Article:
With 143 goals in 174 games across two clubs, he usually finds a way to impact the game. Smith has long been known as one of the best tacklers in the league and the 2018 season, his first at the Bombers after moving from GWS, saw him average over eight tackles a game.
In turn, Smith was awarded with Essendon’s best and fairest for 2018. His hard-nut approach has made him a fan favourite at Tullamarine and he remains an important player at the club.
13. Sebastian Ross (originally selected at pick 25 by St Kilda)
At pick 25, Seb Ross ended up being quite a solid selection for St Kilda. He’s won their best and fairest award twice (2016 and 2019) and has had a few very good seasons for the Saints.
Between 2016 and 2019 he averaged over 26 possessions for the club, becoming the focal point of their midfield. In those years, he netted 42 Brownlow votes in total.
His current form hasn’t exactly been hitting the heights of the years prior, but as the club’s vice-captain since 2018, Ross remains an important part of the club in helping young players learn the ropes, and he still has his fair share of decent performances as well.
12. Jarrod Witts (originally selected at pick 67 by Collingwood)
Alongside one pick from the 50s that will be mentioned later on, Jarrod Witts at pick 67 would have to be one of the steals of the draft.
Drafted by Collingwood, but now playing in the ruck for the Gold Coast Suns, Witts is one of the league’s best ruckmen. He’s averaged over 28 hitouts in each of his five seasons at the Suns and is also a very good ball winner for a ruck, averaging over 13 possessions in four of those five years. He also has one club best and fairest to his name.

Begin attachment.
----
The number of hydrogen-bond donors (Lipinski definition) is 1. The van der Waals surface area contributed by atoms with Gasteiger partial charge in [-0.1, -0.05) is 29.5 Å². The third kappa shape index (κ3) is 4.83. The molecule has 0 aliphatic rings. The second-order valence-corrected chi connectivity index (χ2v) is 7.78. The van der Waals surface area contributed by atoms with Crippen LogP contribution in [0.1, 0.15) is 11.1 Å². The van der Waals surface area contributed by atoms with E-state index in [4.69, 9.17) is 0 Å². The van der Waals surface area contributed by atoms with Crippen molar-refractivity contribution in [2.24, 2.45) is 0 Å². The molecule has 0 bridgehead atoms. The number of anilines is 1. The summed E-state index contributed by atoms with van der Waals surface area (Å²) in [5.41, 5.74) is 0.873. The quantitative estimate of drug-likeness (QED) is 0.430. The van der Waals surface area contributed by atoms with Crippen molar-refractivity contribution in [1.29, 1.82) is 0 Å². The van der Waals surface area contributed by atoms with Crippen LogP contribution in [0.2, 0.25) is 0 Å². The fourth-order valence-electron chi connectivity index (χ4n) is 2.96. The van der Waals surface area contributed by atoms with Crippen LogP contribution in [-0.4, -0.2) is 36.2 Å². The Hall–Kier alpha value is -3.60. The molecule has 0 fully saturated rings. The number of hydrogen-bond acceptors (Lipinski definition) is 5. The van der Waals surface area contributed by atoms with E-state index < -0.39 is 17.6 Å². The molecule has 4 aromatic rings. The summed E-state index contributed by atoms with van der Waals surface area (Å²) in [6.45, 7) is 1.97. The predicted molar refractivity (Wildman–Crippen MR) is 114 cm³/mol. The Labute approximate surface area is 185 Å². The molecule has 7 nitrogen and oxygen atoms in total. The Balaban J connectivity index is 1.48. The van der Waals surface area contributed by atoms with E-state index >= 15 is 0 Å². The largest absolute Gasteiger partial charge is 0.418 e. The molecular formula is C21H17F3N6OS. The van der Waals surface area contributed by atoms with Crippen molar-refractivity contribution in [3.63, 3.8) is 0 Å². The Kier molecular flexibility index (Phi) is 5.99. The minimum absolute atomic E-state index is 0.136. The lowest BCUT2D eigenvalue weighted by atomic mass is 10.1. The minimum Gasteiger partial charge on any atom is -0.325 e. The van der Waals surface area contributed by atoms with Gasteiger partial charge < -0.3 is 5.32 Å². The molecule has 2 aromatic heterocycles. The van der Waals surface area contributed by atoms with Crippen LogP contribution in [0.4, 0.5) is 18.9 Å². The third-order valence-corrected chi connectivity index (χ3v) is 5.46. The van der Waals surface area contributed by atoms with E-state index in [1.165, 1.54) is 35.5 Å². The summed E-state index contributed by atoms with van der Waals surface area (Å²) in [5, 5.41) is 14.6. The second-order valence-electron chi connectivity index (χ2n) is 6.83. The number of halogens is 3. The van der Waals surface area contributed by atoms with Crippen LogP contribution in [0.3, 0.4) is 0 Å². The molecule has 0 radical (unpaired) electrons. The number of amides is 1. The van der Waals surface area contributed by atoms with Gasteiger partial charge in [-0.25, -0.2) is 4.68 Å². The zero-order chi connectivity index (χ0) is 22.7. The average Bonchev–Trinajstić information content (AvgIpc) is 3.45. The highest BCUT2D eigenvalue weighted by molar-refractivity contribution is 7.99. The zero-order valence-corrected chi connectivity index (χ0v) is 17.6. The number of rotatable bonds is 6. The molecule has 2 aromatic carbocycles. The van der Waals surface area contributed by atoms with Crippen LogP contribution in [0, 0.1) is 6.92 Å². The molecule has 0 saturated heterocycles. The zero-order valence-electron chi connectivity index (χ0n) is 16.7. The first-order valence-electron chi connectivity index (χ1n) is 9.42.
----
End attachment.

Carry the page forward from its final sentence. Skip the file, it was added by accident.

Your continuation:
An ACL tear put an end to his 2021 season after three games, but hopefully the club’s co-captain can come back as strong as ever and join his young Suns teammates who are fighting to push up the ladder.
11. Brandon Ellis (originally selected at pick 15 by Richmond)
The Richmond dynasty is filled with brilliant memories and unforgettable players. Brandon Ellis may not be the first name you think of, but he was a very important part of those first two premiership victories for the Tigers.
Ellis is one of the more unassuming players from those teams, but he was a permanent fixture in the side from the very beginning of his career. He was there for the entirety of Richmond’s rise to the top and was quite the contributor in the process, averaging over 22 disposals each year between 2014 and 2017 in the lead-up to their drought-breaking grand final win over the Adelaide Crows.
Now playing with Witts at the Suns, Ellis is still putting up good performances each week, and depending on how the team develops we may not have seen the last of him in finals footy.
10. Bradley Hill (originally selected at pick 33 by Hawthorn)
Speaking of premiership pedigree, Bradley Hill is another man who played a big part in a premiership dynasty, winning three flags with Hawthorn between 2013 and 2015. His selection at pick 33 was well worth it.
He cemented his spot in the Hawks’ best 22 in the first of those three premiership years and made his presence known with his skilful and quick style of play. He continued his great form in the west, moving to Fremantle in 2017 and winning the club best and fairest in his first year.
Now at his third club, St Kilda, Hill hasn’t managed to recreate the brilliance that we have seen in the past. However, he has shown glimpses of his best, and we all hope to see that in full force once again.